Mike Ruddock, the Wales coach, had ventured beforehand that the pressure on England, who had a wretched Six Nations last season, losing to Wales in the opening round in Cardiff, could work for them or against them. It worked against Wales, who made a real match of it for an hour before the Thames Barrier opened and they were reduced to driftwood. It was like watching heavy artillery against light infantry.
"This was certainly a better start than last season," Martin Corry, the England captain, said afterwards. "We have a springboard to move forward. We may not be the finished article but we've set the tone." Indeed they have, but Corry also had to put up with the spectre of his predecessor not only appearing, twice, but behaving like some sort of talisman. Lawrence Dallaglio capped his return with a typical try, although he only had Stephen Jones to beat as he drove from a dominant scrum and the defender was also bemused by the presence of the referee, Paul Honiss. Had Honiss been wearing white he could have penalised himself for "crossing".
Corry could only applaud from the touchline as England's replacements ran riot. Matt Dawson came on for Harry Ellis, knocked the ball out of Michael Owen's hands and scampered away for the try, his 16th for England and one of his easiest. Honiss missed the knock-on.
England had begun to pull clear when Mike Tindall, exploiting a huge overlap and with Wales down to 14 men, scored their third try. When Dallaglio replaced Corry after 65 minutes, the captaincy went not to the Wasp but Tindall. All in all this could not have worked out much better for Andy Robinson as the heavyweights he introduced off the bench all landed blows against an opponent already on the ropes.
"It was always our intention to make an impact off the bench," Robinson said. There was a massive difference here. England had a bench made of finest oak; Wales, already unrecognisable from the team who allowed them to walk on the Taff last year, were looking at balsawood. "They put us to the sword," Ruddock said. Owain Glyndwr would be turning in his grave.
There was so much blood spilt in the opening minutes it was as well Wales were wearing red. When Joe Worsley and Matthew Watkins clashed heads they both went off to stem the claret, and Ian Gough joined them.
It wasn't foul, just fast and furious. Worsley's departure brought on Dallaglio, to tremendous acclaim. The former England captain was on for just six minutes - there would be a second coming in the second half - before Worsley returned, and no sooner had he done so than England took the lead. Charlie Hodgson - Champagne Charlie as he is now known around these parts - missed out Tindall and created enough space for Jamie Noon to offload to Mark Cueto, who had come into midfield from his wing. The Sale flyer finished brilliantly.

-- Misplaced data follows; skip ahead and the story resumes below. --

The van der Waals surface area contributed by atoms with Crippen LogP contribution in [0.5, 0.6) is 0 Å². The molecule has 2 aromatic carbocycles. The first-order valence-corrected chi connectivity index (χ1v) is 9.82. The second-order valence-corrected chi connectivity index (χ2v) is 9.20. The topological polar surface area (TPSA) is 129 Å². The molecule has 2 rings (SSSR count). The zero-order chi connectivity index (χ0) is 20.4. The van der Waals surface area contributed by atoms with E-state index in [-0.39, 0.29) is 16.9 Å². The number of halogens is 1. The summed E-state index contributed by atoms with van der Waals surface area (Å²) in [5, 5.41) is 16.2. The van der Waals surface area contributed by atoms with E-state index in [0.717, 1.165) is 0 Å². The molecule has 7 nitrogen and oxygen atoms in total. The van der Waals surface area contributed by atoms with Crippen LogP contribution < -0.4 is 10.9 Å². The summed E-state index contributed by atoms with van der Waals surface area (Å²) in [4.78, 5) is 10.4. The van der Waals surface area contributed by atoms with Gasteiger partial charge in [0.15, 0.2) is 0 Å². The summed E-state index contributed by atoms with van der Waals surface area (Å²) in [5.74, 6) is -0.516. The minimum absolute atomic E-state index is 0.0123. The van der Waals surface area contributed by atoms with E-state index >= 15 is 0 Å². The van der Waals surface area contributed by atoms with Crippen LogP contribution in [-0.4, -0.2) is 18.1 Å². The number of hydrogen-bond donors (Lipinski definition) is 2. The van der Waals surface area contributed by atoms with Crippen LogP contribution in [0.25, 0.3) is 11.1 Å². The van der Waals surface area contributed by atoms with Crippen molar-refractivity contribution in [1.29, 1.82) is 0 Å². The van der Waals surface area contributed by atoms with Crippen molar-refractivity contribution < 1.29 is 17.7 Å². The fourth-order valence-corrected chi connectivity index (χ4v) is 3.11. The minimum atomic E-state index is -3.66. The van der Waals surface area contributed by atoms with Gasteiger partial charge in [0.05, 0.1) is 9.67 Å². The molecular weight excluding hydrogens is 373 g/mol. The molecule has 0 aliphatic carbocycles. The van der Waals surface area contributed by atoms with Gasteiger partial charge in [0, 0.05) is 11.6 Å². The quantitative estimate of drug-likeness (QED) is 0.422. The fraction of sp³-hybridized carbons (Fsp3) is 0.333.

This was just the start England needed, although in the first half they were not allowed to rest on their bed of roses. Wales came close to scoring and were denied first by Josh Lewsey and then Ben Cohen. For all Wales's flair and intent, they scored one try, England six.
After Stephen Jones and Hodgson had exchanged penalties, England resorted to the blunderbuss rather than the rapier for try No 2, setting up a driving maul, and the beneficiary was Lewis Moody. His ninth try for his country gave them a 15-3 lead, but that became 15-10 after 33 minutes when Dwayne Peel shot through a gap as wide as the Cheddar Gorge from a line-out and Martyn Williams was in support to finish it off. This would be a sweet-bitter moment for the flanker and virtually the end of Welsh resistance.
Williams received a yellow card when he was adjudged to have obstructed Moody, who was chasing a kick ahead. Williams had his back to the England flanker who made a meal of the whole thing. The result was a penalty for Hodgson and the Welsh, in urgent need of reinforcements, were down to 14 men. It was the end of the 2005 Grand Slam champions, who have not only lost that title but any pretence to the Triple Crown. For England, the reverse is true.
They made a number of errors, forced and unforced, but they finished in a style and with a purpose that Robinson had demanded. Above all, Robinson wanted a victory at any cost.
He got a lot more than that - this time he cannot complain about a southern-hemisphere referee - as Wales completely lost their way in the second half. They won a lot more possession than had been anticipated but increasingly could not put it to any use. The weight of the England challenge meant that Wales turned over possession almost at Red Rose will. As Corry said, England may not yet be the finished article but they have a hell of a lot going for them.